January 28, 2019
Composer/violist/music professor Kurt Rohde is known for being out — mostly ahead — of the mainstream. His compositions, number of top grants and honors, his advocacy on behalf of new music ... all that and more set him apart. And so it’s no wonder his pending “retirement” is unusual, to say the least.
Surely Katharine Hepburn was not the first or last to have years of “farewell performances,” but even so, Rohde’s eight-year project to retire and donate his viola may raise a benevolent eyebrow.
Left Coast Chamber Ensemble, which Rohde founded (and led until Anna Presler took over), will next feature “Kurt’s Farewell Tour Part Two,” with six more parts/seasons to come until 2028, when he will retire from playing in performance and donate his instrument “to some talented whipper-snapper who wants to play viola.”
The concert will be held first on March 3 at 7:30 p.m., at the Hillside Club, Berkeley, and repeated the next day at the San Francisco Conservatory of Music, 50 Oak Street.
The program consists of commissioned works for viola and electronics from Elainie Lillios, Tina Tallon, and Peter Van Zandt Lane, along with Rebecca Clarke’s 1919 Viola Sonata and David Conte’s Sonata for Clarinet and Piano.
“The medium of solo viola and electronics is vibrant and immensely rich — so much so that you have to hear to believe it,” says Rohde. “I cannot think of a better way to begin what I hope will be my own ‘long goodbye’ by saying ‘hello’ to these remarkable new works and bringing them to audiences.”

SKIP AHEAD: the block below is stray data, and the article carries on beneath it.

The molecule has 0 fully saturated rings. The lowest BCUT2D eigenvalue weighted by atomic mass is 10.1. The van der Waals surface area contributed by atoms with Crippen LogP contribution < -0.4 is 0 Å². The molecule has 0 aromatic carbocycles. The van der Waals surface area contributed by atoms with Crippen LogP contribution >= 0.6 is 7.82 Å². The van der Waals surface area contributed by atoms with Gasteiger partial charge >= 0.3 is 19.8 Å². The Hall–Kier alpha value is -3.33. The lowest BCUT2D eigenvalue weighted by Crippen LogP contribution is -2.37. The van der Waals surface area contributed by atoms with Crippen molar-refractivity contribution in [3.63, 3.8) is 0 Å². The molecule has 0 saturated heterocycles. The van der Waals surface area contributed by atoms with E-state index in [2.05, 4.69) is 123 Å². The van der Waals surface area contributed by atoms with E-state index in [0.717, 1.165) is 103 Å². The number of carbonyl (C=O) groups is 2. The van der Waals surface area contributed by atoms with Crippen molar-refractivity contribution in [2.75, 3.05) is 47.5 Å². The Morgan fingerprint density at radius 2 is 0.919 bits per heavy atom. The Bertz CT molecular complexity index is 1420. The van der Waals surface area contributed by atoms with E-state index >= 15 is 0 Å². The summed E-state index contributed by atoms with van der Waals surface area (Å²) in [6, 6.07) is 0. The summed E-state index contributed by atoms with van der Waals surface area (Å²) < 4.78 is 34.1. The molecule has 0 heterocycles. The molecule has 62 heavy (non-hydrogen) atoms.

Three of the works are world premieres: Tallon’s excision no. 2: they didn’t know we were seeds for Viola and Live Electronics; Lillios’s Liquid | Crystal | Vapor for Viola and Live, Interactive Electronics; and Lane’s Décalcomanie 2 for Viola and Electronics.
Performers are Rohde (viola), Jerome Simas (clarinet). and Eric Zivian (piano). Of the Clarke sonata, Rohde says “on its surface, [the work is] cast in a conventional sonata format, familiar in scope and sound. However, inside of this instrumental convention, she manages to reformulate and re-imagine previously unexplored approaches to what it means to create a sonata.”
Back to Rohde’s grants and honors — yes, he received all these: the Rome Prize, the Berlin Prize, a Radcliffe-Harvard Institute for Advanced Study Fellowship, a Guggenheim Fellowship, the Lydian String Quartet Commission Prize, and commission awards from the Barlow, Fromm, Hanson, and Koussevitzky Foundations, and New Music/USA.
Rohde, the Jan and Beta Popper Professor of Music at UC Davis, has also received the Arts and Letters Award from the American Academy of Arts and Letters. Recent projects include new works for the Lydian Quartet, Brooklyn Art Song Society, cellist Rhonda Rider, pianist Genevieve Lee, cellist Michelle Kesler, and Ensemble Échappé.